Complications of Deep Vein Thrombosis (DVT)

If you have a clot in a deep vein, you're at risk for damage to your veins and organs as well as other life-threatening problems. Not everyone who gets DVT will have trouble, but there's a good chance you could be affected.

Stick to your DVT treatment plan to help your body break down your clot and keep your blood moving. Ask your doctor what else you can do to help avoid these complications.

Pulmonary Embolism

DVT in the leg is the most common cause. If your blood clot comes loose from the vein and moves through your bloodstream so it ends up partly or completely blocking an artery in the lungs, it's called a pulmonary embolism (PE). This can happen right after the clot forms, or it may happen later.

About 1 in 10 people with deep vein thrombosis will have a PE. That number may actually be much higher, though, because some people have no symptoms and go undiagnosed.

If you have any of these symptoms, call 911 or go to the emergency room right away:

  • Sudden cough, which may be bloody
  • Rapid breathing or sudden shortness of breath, even while resting
  • Chest pain: sharp or stabbing, burning, aching, or dull (might get worse with deep breaths, coughing, eating, or bending)
  • Sudden rapid heart rate

PE can lead to serious problems, including:

You may need emergency care in the hospital. Doctors may give you medications that dissolve the clot (called thrombolytics) and prevent new clots (called anticoagulants or blood thinners). Depending on your symptoms and what your tests show, you may need other treatment, too.

Postthrombotic Syndrome or Chronic Venous Insufficiency

When a clot stays in your leg or arm for too long, it can damage the vein or its valves. Valves that don't work right let blood flow backwards and pool, instead of pushing it toward your heart.


Post-thrombotic syndrome is usually mild, but some symptoms can be severe. They may not show up until years later. Up to half of people with DVT end up with long-term effects where the clot was:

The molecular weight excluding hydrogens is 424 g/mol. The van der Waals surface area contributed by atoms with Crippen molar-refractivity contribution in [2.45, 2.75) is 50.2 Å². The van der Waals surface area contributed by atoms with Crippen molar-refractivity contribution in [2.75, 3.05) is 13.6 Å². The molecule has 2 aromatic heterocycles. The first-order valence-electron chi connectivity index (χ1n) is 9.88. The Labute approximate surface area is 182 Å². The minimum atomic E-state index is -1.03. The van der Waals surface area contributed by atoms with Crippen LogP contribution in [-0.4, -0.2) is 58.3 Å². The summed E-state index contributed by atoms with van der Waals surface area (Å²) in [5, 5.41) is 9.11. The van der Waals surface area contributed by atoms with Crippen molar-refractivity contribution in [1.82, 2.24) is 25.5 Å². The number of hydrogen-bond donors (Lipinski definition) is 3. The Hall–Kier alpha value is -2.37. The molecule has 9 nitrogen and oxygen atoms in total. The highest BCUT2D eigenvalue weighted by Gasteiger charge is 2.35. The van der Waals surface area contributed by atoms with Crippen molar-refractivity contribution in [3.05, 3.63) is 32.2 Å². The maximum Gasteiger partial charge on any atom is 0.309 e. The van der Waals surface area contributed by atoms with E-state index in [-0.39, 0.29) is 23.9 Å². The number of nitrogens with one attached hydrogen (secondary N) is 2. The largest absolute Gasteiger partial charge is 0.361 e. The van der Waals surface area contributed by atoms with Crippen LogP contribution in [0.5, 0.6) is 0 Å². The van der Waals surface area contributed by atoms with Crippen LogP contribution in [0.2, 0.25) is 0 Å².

• Pain
  • Swelling
  • Darkened skin color
  • Skin sores
  • Varicose veins -- swollen, sometimes twisted or blue veins you can see under the skin

Because blood that isn't flowing well is more likely to clot, you could also get another DVT or a pulmonary embolism.

Prevention is key. In addition to giving you medicine to prevent further clots, your doctor may recommend that you:

  • Wear compression stockings.
  • Keep your leg or arm raised while at rest.
  • Have a procedure that opens a narrow vein, such as a balloon angioplasty or stenting.
  • Get the clot removed with surgery.
WebMD Medical Reference Reviewed by Suzanne R. Steinbaum, MD on August 25, 2019



American Venous Forum: "Acute Deep Venous Thrombosis and Its Complications."

MedlinePlus: "Medical Encyclopedia: Pulmonary Embolus."

NHS Choices: "Deep vein thrombosis - Complications."

Cleveland Clinic: “Chronic Venous Insufficiency (CVI).”

American Venous Forum: “What is Deep Vein Thrombosis?”

Cardiovascular Diagnosis & Therapy: “Incidence and interventions for post-thrombotic syndrome.”

Journal of Forensic and Legal Medicine: “Pulmonary embolism and sudden-unexpected death: prospective study on 2477 forensic autopsies performed at the Institute of Legal Medicine in Seville.”

National Blood Clot Alliance: “What Are the Symptoms of PE?”

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